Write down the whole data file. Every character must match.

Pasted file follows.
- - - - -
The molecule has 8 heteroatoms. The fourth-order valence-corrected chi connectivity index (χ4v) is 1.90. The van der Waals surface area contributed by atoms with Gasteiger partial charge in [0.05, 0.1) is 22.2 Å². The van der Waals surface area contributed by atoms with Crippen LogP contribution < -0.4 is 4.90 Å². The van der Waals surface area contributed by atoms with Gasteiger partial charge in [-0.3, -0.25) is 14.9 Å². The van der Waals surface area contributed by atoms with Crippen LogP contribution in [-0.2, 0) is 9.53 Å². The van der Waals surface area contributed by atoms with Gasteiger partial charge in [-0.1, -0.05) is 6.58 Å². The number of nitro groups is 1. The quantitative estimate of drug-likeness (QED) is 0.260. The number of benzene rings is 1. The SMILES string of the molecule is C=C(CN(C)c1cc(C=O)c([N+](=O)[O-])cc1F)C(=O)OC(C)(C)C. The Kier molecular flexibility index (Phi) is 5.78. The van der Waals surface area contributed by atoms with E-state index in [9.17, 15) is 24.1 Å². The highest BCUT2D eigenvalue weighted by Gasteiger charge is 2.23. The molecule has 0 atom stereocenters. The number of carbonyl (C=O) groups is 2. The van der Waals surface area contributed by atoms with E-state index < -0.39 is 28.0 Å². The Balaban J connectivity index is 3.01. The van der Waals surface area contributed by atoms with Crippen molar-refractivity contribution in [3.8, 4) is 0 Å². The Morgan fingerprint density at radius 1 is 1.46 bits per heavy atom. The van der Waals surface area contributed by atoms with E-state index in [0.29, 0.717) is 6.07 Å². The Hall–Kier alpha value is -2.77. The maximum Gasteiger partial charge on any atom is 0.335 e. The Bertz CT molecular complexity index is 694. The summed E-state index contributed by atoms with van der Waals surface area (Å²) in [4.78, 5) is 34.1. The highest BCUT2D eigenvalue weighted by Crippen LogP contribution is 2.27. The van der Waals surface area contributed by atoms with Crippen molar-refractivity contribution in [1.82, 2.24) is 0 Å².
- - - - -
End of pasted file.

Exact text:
The molecule has 8 heteroatoms. The fourth-order valence-corrected chi connectivity index (χ4v) is 1.90. The van der Waals surface area contributed by atoms with Gasteiger partial charge in [0.05, 0.1) is 22.2 Å². The van der Waals surface area contributed by atoms with Crippen LogP contribution < -0.4 is 4.90 Å². The van der Waals surface area contributed by atoms with Gasteiger partial charge in [-0.3, -0.25) is 14.9 Å². The van der Waals surface area contributed by atoms with Crippen LogP contribution in [-0.2, 0) is 9.53 Å². The van der Waals surface area contributed by atoms with Gasteiger partial charge in [-0.1, -0.05) is 6.58 Å². The number of nitro groups is 1. The quantitative estimate of drug-likeness (QED) is 0.260. The number of benzene rings is 1. The SMILES string of the molecule is C=C(CN(C)c1cc(C=O)c([N+](=O)[O-])cc1F)C(=O)OC(C)(C)C. The Kier molecular flexibility index (Phi) is 5.78. The van der Waals surface area contributed by atoms with E-state index in [9.17, 15) is 24.1 Å². The highest BCUT2D eigenvalue weighted by Gasteiger charge is 2.23. The molecule has 0 atom stereocenters. The number of carbonyl (C=O) groups is 2. The van der Waals surface area contributed by atoms with E-state index < -0.39 is 28.0 Å². The Balaban J connectivity index is 3.01. The van der Waals surface area contributed by atoms with Crippen molar-refractivity contribution in [3.8, 4) is 0 Å². The Morgan fingerprint density at radius 1 is 1.46 bits per heavy atom. The van der Waals surface area contributed by atoms with E-state index in [0.29, 0.717) is 6.07 Å². The Hall–Kier alpha value is -2.77. The maximum Gasteiger partial charge on any atom is 0.335 e. The Bertz CT molecular complexity index is 694. The summed E-state index contributed by atoms with van der Waals surface area (Å²) in [4.78, 5) is 34.1. The highest BCUT2D eigenvalue weighted by Crippen LogP contribution is 2.27. The van der Waals surface area contributed by atoms with Crippen molar-refractivity contribution in [1.82, 2.24) is 0 Å².